In State v. Bowen, 104 Ariz. 138, 449 P.2d 603 (1969), a rape case wherein the defendant asked for an expert to conduct tests on the sperm sample and his blood and saliva which it was concluded could have excluded the defendant as a suspect, we held as follows:

"It is ably argued that indigent defendants should be afforded expert testimony at State expense. People v. Watson, 36 Ill. 2d 228, 221 N.E.2d 645 (1966) (handwriting expert in a forgery case); Ambassador Goldberg, Equality and Governmental Action, James Madison Lecture, copyrighted by New York University School of Law, p. 18 (February 11, 1964); Report of Attorney General's Committee on Poverty and the Administration of Criminal Justice, p. 12 (1963). "This Court has never held that an indigent is entitled to experts at State expense, and no Arizona authority is cited to this effect. In State v. Crose, 88 Ariz. 389, 357 P.2d 136 (1960), it was *113 held that an indigent defendant who had entered a plea of not guilty by reason of insanity was not entitled to have medical experts appointed at State expense to assist him in his defense. "More recently, the Court of Appeals of this State, Division One, held that A.R.S. § 13-1621.01 requires the court to appoint a psychiatrist prior to the trial, San Miguel v. McCarthy, 8 Ariz. App. 323, 446 P.2d 22 (1968). This holding was the result of an express provision of a statutory enactment by the legislature in 1968. In State v. Superior Court In and For Pima County, 2 Ariz. App. 458, 409 P.2d 742 (1966), (review denied, March 1, 1966), it was held that the rights of an indigent defendant to equal protection of the law and due process of law imposed no duty on the county to pay for the services of a medical doctor who examined the defendant and testified at his trial as an expert concerning chronic alcoholism; and in State v. Superior Court In and For Pima County, 2 Ariz. App. 466, 409 P.2d 750 (1966), (review denied, February 23, 1966), it was held that the superior court had no inherent power to pay expenses incurred in defense of an indigent defendant. "Until the power of the courts to order payment of defense experts is authorized by appropriate legislation, we cannot judicially legislate to enlarge the scope of the term `counsel' to encompass expert testimony." 104 Ariz. at 140, 449 P.2d at 605. See also State v. Mojarro Padilla, 107 Ariz. 134, 483 P.2d 549 (1971).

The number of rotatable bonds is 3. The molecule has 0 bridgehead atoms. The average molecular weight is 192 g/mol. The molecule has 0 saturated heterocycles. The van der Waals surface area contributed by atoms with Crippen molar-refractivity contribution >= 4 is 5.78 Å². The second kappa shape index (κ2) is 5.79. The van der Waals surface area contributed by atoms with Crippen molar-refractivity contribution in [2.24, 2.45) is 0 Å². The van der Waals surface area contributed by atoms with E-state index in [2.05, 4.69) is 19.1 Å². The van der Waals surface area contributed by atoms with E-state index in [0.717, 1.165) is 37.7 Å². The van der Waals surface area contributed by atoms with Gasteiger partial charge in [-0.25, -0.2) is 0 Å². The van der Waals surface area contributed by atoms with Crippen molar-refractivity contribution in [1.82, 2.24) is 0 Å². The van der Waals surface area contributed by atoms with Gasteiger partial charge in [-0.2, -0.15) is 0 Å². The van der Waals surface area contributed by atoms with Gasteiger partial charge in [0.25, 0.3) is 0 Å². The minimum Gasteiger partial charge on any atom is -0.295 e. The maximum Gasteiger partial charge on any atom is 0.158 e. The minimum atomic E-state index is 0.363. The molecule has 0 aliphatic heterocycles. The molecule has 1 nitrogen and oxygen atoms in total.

It is true that the same defendant in Bowen, supra, later secured a writ of habeas corpus from the United States District Court, District of Arizona, the court there holding:

"* * * In the Court's view, `fundamental fairness' is the touchstone, i.e., whether or not a defendant is entitled to a court-appointed expert depends on the facts and circumstances of the case. And there can be no doubt that in this case, where tests could have been run which might have excluded petitioner as the guilty party, fundamental fairness was not accorded the petitioner in refusing to appoint an expert. See People v. Bynon, 146 Cal. App. 2d 7, 303 P.2d 75 (1956)." Bowen v. Eyman, D.C., 324 F. Supp. 339, 340 (1970). (emphasis added)